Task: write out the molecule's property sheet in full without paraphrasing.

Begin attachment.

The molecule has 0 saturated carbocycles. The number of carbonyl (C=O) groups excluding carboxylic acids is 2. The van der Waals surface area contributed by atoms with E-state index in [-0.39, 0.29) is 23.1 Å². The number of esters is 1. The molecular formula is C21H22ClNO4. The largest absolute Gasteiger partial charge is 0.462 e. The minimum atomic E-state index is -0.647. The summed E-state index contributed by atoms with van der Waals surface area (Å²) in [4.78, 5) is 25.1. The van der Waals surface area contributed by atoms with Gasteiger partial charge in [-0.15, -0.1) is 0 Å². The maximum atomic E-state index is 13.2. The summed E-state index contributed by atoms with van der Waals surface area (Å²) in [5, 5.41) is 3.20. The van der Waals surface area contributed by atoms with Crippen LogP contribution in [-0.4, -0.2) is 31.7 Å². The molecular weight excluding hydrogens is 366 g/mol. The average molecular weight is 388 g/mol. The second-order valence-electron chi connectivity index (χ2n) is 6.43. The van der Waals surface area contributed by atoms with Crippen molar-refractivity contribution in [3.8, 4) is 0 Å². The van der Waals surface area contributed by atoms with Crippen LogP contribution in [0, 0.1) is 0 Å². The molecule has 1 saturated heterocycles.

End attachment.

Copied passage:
The molecule has 0 saturated carbocycles. The number of carbonyl (C=O) groups excluding carboxylic acids is 2. The van der Waals surface area contributed by atoms with E-state index in [-0.39, 0.29) is 23.1 Å². The number of esters is 1. The molecular formula is C21H22ClNO4. The largest absolute Gasteiger partial charge is 0.462 e. The minimum atomic E-state index is -0.647. The summed E-state index contributed by atoms with van der Waals surface area (Å²) in [4.78, 5) is 25.1. The van der Waals surface area contributed by atoms with Gasteiger partial charge in [-0.15, -0.1) is 0 Å². The maximum atomic E-state index is 13.2. The summed E-state index contributed by atoms with van der Waals surface area (Å²) in [5, 5.41) is 3.20. The van der Waals surface area contributed by atoms with Crippen LogP contribution in [-0.4, -0.2) is 31.7 Å². The molecular weight excluding hydrogens is 366 g/mol. The average molecular weight is 388 g/mol. The second-order valence-electron chi connectivity index (χ2n) is 6.43. The van der Waals surface area contributed by atoms with Crippen molar-refractivity contribution in [3.8, 4) is 0 Å². The van der Waals surface area contributed by atoms with Crippen LogP contribution in [0, 0.1) is 0 Å². The molecule has 1 saturated heterocycles.